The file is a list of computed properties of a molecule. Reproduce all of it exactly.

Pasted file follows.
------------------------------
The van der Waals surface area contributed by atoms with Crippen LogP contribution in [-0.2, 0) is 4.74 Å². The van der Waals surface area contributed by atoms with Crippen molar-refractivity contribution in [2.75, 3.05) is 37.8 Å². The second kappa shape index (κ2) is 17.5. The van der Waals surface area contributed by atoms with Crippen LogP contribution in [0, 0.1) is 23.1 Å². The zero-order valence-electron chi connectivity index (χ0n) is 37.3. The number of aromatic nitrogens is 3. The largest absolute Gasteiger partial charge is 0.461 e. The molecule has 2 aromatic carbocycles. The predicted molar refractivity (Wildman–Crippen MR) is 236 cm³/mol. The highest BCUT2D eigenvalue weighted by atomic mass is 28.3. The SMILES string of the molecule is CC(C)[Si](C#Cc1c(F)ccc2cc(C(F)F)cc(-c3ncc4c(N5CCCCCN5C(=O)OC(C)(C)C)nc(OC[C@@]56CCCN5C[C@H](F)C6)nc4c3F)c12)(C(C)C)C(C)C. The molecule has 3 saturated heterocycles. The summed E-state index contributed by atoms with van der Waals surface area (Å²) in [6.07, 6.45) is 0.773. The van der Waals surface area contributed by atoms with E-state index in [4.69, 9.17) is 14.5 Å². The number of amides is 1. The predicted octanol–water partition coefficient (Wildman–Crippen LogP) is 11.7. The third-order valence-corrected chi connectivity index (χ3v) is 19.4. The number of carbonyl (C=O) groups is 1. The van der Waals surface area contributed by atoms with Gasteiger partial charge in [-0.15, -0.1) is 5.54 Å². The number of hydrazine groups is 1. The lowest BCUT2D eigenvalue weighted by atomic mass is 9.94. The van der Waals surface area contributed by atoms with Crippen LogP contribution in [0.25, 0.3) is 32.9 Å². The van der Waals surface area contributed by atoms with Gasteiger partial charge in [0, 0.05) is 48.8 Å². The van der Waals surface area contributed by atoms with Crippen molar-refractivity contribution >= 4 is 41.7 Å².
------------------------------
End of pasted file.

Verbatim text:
The van der Waals surface area contributed by atoms with Crippen LogP contribution in [-0.2, 0) is 4.74 Å². The van der Waals surface area contributed by atoms with Crippen molar-refractivity contribution in [2.75, 3.05) is 37.8 Å². The second kappa shape index (κ2) is 17.5. The van der Waals surface area contributed by atoms with Crippen LogP contribution in [0, 0.1) is 23.1 Å². The zero-order valence-electron chi connectivity index (χ0n) is 37.3. The number of aromatic nitrogens is 3. The largest absolute Gasteiger partial charge is 0.461 e. The molecule has 2 aromatic carbocycles. The predicted molar refractivity (Wildman–Crippen MR) is 236 cm³/mol. The highest BCUT2D eigenvalue weighted by atomic mass is 28.3. The SMILES string of the molecule is CC(C)[Si](C#Cc1c(F)ccc2cc(C(F)F)cc(-c3ncc4c(N5CCCCCN5C(=O)OC(C)(C)C)nc(OC[C@@]56CCCN5C[C@H](F)C6)nc4c3F)c12)(C(C)C)C(C)C. The molecule has 3 saturated heterocycles. The summed E-state index contributed by atoms with van der Waals surface area (Å²) in [6.07, 6.45) is 0.773. The van der Waals surface area contributed by atoms with E-state index in [4.69, 9.17) is 14.5 Å². The number of amides is 1. The predicted octanol–water partition coefficient (Wildman–Crippen LogP) is 11.7. The third-order valence-corrected chi connectivity index (χ3v) is 19.4. The number of carbonyl (C=O) groups is 1. The van der Waals surface area contributed by atoms with Gasteiger partial charge in [-0.15, -0.1) is 5.54 Å². The number of hydrazine groups is 1. The lowest BCUT2D eigenvalue weighted by atomic mass is 9.94. The van der Waals surface area contributed by atoms with Crippen LogP contribution in [0.25, 0.3) is 32.9 Å². The van der Waals surface area contributed by atoms with Gasteiger partial charge in [0, 0.05) is 48.8 Å². The van der Waals surface area contributed by atoms with Crippen molar-refractivity contribution >= 4 is 41.7 Å².